To write the output of the program to a file, redirect the output:

read time.xml > timeout.rng

With the redirect, the schema is written to the file timeout.rng. Then you could validate time.xml against timeout.rng with Jing [Hack #72] :

java -jar jing.jar timeout.rng time.xml

Now that you know how to use it (the easy part), let's talk about the program itself, shown here in Example 7-26.

Example 7-26. read.cs
using System;

using System.Xml;

public class Read {


    // Usage strings 

    static string name = "Read: read an XML document, create a RELAX NG schema";

    static string usage = "\nUsage: read file";


    public static void Main(String[  ] args) {


        // Test arguments 

        if (args.Length =  = 0) {

            Console.WriteLine(name + usage);


        } else if (args.Length > 1) {

            Console.WriteLine("Too many arguments; exit.");




    XmlTextReader r = new XmlTextReader(args[0]);


    Console.WriteLine("<grammar xmlns=\"http://relaxng.org/ns/structure/1.0\">



    Console.WriteLine(" <ref name=\"body\"/>");


    Console.WriteLine("<define name=\"body\">");


        while (r.Read()) {

            if (r.MoveToContent() =  = XmlNodeType.Element) {

                Console.WriteLine("<element name=\"" + r.Name + "\">");

                if (r.IsEmptyElement && r.HasAttributes) {

                    for (int i = 0; i < r.AttributeCount; i++) {


                      Console.WriteLine("<attribute name=\"" + r.Name + "\"/>");




                } else if (r.HasAttributes) {

                for (int i = 0; i < r.AttributeCount; i++) {


                    Console.WriteLine("<attribute name=\"" + r.Name + "\"/>");





            if (r.MoveToContent() =  = XmlNodeType.EndElement)


            if (r.MoveToContent() =  = XmlNodeType.Text)







Earlier I said that the program read.cs creates a generalized RELAX NG schema. What I mean by generalized is that, without paying a lot of attention to details, it analyzes an XML document and places the resulting schema in a single named definition, body. It has not been optimized, there is no exception handling, it has not been tested extensively, it can't handle complex content models (for example, no support for content and values other than text), and it doesn't use built-in XML writing facilities, opting to just write to the console with the methods Write() and WriteLine(). However, the program does achieve the important goal of demonstrating, in simple terms, what can be done when reading XML with the pull parser XmlTextReader (line 21).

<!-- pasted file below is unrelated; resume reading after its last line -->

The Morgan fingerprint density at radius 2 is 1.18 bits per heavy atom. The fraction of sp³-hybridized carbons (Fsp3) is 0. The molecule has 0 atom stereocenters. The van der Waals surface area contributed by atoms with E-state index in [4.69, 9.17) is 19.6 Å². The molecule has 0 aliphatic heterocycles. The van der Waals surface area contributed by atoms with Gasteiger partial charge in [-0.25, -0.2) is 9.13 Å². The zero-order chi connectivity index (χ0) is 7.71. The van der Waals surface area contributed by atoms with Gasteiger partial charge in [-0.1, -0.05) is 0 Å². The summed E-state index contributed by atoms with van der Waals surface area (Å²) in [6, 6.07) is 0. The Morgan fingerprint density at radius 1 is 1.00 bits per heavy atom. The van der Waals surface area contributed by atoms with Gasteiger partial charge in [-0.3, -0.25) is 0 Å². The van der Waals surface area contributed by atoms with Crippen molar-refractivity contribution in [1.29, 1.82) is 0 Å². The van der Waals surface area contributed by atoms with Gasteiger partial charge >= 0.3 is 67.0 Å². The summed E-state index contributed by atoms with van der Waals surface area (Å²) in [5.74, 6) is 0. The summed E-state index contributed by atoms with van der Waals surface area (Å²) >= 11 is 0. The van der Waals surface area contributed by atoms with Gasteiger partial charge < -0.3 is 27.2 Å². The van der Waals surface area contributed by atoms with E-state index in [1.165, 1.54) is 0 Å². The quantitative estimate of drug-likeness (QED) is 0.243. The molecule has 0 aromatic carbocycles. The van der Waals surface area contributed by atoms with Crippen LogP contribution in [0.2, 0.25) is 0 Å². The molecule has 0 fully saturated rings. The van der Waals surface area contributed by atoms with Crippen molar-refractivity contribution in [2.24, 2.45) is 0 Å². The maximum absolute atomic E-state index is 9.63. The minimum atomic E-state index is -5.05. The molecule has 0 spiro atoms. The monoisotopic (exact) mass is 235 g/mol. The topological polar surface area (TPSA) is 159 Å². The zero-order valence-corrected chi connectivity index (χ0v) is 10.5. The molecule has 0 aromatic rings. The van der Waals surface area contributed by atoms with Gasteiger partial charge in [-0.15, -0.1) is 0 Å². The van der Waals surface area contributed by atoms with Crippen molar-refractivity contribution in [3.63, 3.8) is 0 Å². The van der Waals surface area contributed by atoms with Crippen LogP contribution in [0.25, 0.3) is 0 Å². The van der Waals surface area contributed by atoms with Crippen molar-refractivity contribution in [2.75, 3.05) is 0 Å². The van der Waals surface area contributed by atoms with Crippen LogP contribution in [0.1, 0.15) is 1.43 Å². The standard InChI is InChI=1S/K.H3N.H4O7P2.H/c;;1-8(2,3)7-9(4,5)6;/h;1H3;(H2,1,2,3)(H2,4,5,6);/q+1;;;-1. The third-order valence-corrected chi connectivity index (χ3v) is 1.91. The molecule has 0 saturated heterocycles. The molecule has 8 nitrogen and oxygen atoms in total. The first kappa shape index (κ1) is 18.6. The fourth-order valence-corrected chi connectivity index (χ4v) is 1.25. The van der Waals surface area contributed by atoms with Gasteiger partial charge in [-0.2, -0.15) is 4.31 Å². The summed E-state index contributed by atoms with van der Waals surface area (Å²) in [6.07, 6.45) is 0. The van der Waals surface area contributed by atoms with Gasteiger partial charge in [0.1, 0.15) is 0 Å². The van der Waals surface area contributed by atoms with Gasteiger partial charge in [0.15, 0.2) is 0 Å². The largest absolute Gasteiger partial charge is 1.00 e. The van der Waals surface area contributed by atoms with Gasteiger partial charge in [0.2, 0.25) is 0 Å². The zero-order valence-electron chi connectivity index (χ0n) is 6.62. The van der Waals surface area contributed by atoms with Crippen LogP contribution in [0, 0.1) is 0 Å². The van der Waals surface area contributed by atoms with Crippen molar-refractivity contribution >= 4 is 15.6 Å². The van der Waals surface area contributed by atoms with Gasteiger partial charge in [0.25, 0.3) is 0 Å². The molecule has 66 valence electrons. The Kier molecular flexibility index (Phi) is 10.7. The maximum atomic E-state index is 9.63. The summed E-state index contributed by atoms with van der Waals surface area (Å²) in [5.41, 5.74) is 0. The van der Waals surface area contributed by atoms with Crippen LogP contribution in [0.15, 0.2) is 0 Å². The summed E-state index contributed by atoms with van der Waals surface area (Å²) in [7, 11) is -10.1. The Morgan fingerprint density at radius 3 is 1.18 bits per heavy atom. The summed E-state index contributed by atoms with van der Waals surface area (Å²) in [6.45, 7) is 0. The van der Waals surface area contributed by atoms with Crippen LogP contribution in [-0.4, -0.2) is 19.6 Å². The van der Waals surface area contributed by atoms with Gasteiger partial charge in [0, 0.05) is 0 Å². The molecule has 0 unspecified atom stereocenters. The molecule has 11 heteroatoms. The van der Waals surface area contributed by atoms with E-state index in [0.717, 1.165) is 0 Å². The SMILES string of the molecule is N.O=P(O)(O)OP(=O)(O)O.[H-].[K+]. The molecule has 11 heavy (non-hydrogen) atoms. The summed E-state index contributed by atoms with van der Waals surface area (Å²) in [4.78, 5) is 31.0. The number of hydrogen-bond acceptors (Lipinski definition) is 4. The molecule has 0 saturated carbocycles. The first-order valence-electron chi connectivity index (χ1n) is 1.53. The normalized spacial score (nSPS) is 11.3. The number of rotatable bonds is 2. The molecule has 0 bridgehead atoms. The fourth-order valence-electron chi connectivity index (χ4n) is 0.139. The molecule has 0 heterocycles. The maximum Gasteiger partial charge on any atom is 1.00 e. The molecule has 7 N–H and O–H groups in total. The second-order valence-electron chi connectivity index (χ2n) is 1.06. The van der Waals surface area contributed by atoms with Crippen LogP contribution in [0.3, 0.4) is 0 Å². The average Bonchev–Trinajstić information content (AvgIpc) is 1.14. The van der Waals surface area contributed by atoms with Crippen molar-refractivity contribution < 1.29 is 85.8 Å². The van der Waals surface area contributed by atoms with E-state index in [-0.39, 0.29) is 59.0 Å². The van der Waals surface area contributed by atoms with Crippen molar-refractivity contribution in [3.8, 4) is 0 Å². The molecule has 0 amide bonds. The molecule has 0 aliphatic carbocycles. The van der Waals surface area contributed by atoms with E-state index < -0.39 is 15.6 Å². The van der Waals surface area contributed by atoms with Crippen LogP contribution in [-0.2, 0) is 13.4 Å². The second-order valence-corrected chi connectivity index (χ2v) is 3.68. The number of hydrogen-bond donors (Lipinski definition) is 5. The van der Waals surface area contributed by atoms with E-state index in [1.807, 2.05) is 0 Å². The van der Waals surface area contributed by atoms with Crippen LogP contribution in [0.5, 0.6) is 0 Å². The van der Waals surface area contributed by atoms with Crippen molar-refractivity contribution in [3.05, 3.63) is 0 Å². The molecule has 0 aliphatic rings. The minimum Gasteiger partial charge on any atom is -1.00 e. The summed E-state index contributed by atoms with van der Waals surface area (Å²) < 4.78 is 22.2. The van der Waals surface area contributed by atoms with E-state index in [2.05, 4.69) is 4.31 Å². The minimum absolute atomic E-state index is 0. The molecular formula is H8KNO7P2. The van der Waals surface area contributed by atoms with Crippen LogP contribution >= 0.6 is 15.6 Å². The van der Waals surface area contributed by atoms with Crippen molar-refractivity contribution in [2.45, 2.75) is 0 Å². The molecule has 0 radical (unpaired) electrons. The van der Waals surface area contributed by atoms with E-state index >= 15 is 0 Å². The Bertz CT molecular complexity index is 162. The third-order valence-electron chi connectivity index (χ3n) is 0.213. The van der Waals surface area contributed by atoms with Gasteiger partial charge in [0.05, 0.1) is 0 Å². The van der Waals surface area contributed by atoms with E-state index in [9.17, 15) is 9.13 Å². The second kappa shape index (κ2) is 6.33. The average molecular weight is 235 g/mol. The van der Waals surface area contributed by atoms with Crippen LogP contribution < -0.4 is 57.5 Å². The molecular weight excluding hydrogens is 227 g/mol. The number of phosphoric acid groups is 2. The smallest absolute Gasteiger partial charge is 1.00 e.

Like inst.cs, read.cs uses the first part of the program to declare namespaces System and System.Xml (lines 1 and 2) and handle arguments from the command line (lines 6 through 19). Lines 23 through 27 write the tags for the beginning of a RELAX NG grammar, including a namespace declaration.

The real action begins with the while loop on line 29. The Read() method reads the next node from the stream, as long as there are nodes to read, using recursive descent. The MoveToContent() method (line 30) checks the current node. This is a pull. It checks whether the current node is text (non-whitespace), an element, end of an element, an entity reference, the end of an entity, or a CDATA section. If the node is not one of these, the reader skips ahead to the next node of interest or to the end of the file. It skips over processing instructions, document type declarations, comments, and whitespace.

Line 30 also checks if a node is an element (XmlNodeType.Element); if it is, it creates a start tag for element (a RELAX NG element), then further tests if the element is empty with the IsEmptyElement property, and whether it has attributes with the HasAttributes property (line 32). If the element does have attributes, it moves through the attributes in succession with MoveToAttribute() (lines 33 and 34), writes the RELAX NG attribute element (line 35), and then moves to the next element and writes an element end tag (lines 37 and 38). The process is basically repeated for non-empty elements on lines 39 through 44.

Line 47 tests for the end of an element (XmlNodeType.EndElement) and if found, line 48 writes an element end tag. Lines 49 and 50 test if a node is a text node (XmlNodeType.Text) and if so write an empty RELAX NG text element. Finally, lines 52 and 53 close up the RELAX NG schema by writing the end tags for define and grammar.

That's it. As you can see, C# makes quick work of writing and reading XML documents. It's been worth my investment to get up to speed with C# and put it to use. (But I still like my Java and C, too.)

7.9.4 See Also

  • .NET and XML, by Niel M. Bornstein (O'Reilly)

  • Chapter 17 in C# Cookbook, by Stephen Teilhet and Jay Hilyard (O'Reilly)